In my late 30s, looking over the edge into my 40s, I find that I like myself more than I ever thought possible. There are so many things I could change, things in my 20s I thought I might already have fixed, but in my 30s, I’ve accepted who I am. I am this and no more; honestly, I’m a bit of an acquired taste. I’m more like blue cheese than cheddar; that’s good. I like blue cheese better.

At the end of my Dirty 30s, I’m navigating the mucky middle years of my life; I didn’t end up who or where I planned to be.

I had no idea I could love this mess this much.

Texas Has Pulled Out of the Refugee Resettlement Program: What that Means & What You Can Do

Texas Governor Greg Abbott announced on Friday that Texas will be pulling out of the Refugee Resettlement Program.

This announcement does not mean refugees will not be resettled in Texas. Far from it. Refugee agencies and the refugee support community are preparing for the fact that more refugees will come to Texas; there is a chance that the federal government, in a desire to let the Texas government know that they cannot pull such political stunts, will even resettle more refugees in coming months than they have in years past.

Refugees are still coming to Texas.


Refugee Services of Texas features a newly resettled family on their website (image source).

But unfortunately refugees are, once again, pawns in the hands of government brawls. There will be no civil war in this situation, like there were in the countries they fled, but this decision is baffling at best and horrifying at worst for those of us who work with, know, and love refugees in Texas.

With refugees still coming, what Governor Abbott has done is hike up the rhetoric to play on the fears that are already rampant in our state. The state of Texas is officially going on record as saying they don’t want refugees and they don’t support them.

MRC’s community gardens are cared for by extended families to feed their community (image source).


The people who pay the price will be the resilient, creative, trauma-affected, outstandingly brave refugees who fled violence, persecution, and death to save themselves and their families.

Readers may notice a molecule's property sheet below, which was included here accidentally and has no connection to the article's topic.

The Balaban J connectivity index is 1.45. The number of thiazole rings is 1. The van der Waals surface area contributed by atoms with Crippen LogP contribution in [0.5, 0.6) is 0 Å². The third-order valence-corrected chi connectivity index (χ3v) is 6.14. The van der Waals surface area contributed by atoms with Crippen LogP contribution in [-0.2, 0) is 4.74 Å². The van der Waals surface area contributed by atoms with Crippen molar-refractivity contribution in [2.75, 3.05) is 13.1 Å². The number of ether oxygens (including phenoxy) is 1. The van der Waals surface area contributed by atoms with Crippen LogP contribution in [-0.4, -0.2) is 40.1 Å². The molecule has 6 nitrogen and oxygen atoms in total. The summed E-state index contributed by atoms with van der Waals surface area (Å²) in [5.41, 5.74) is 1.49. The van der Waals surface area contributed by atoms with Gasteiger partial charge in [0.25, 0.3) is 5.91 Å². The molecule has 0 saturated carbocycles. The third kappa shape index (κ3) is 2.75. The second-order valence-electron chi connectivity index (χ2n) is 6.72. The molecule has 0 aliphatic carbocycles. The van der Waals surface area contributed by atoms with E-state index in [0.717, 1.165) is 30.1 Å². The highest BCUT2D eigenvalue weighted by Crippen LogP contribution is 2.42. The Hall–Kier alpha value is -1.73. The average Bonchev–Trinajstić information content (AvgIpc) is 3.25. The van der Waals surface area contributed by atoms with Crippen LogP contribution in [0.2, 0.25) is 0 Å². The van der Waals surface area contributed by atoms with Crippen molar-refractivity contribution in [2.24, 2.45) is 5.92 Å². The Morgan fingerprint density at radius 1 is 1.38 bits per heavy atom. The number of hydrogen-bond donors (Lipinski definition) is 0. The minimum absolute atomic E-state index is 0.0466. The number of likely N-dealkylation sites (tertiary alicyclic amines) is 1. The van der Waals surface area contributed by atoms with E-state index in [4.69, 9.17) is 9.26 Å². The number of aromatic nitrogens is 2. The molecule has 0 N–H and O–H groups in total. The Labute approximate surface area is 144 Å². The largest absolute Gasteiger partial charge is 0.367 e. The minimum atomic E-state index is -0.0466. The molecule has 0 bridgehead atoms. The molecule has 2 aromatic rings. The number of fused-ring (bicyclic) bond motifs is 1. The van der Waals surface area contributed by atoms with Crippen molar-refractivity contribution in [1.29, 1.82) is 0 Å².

The people who are not going anywhere are the the overworked, underpaid, brilliant, subversive, and valiant case workers, educators, volunteers, and advocates whose job just got a lot more complicated.

These people are some of my dearest friends, refugees and advocates alike.

Let me tell you now, they are fierce. They are fierce like Texans have always been fierce. Whether Governor Abbott acknowledges them are not, these refugees become Texans. There are thousands of Texans who were once refugees. And Texans will be the first to tell you: we are loving, hospitable, kind, and we sure as heck do not back down from what we know is right.

We will not–WE WILL NOT–stop fighting with everything we have on behalf of refugees in Texas.

Here’s what you can do:

  • Educate yourself and the people around you. Know the terms.
    • Immigrants are people who come to our country from another country; in Texas and other border states, we are constantly aware of the undocumented immigrants in our state. I have been an immigrant in several different countries.
    • Asylum-seekers are immigrants, some of whom cross our Texas border (usually from Cuba or Central America), but most of whom sought asylum in other countries (those are the waves of people you see in Europe–part of our knee-jerk reaction is a response to the asylum-seekers in Europe. We have been influenced by Brexit and by other xenophobic, anti-asylum-seeker rhetoric, which has nothing to do with the refugees coming to Texas.)
    • Refugees are immigrants who were once asylum-seekers. In order to be given the official title “refugee,” they go through an extensive vetting system. When I say extensive, I mean VERY VERY VERY VERY VERY thorough. It takes years to be granted refugee status. I don’t care what you’ve heard on the news; what is driving most of us so bananas is that it would be much easier for a terrorist to come over here as a French citizen than as a refugee. Why would terrorists want to spend years having the United Nations High Commission for Refugees go through every piece of their life? They would not. My academic and professional term to describe this whole kerfuffle in Texas is simple: this is really dumb.
  • Do the math: Of the 65+ million refugees in the world, less than 1% are eligible for resettlement. That means that the people who are coming to Texas are truly the people who need to be resettled. They have proven to the very thorough UNHCR people that if they were to go back to their countries, they will be persecuted or will die based on one of five different things: their race, religion, nationality, political opinion, or membership in a particular social group. These are truly the people in need of a new home, new lives, new spaces with friendly people to let them be and let them build.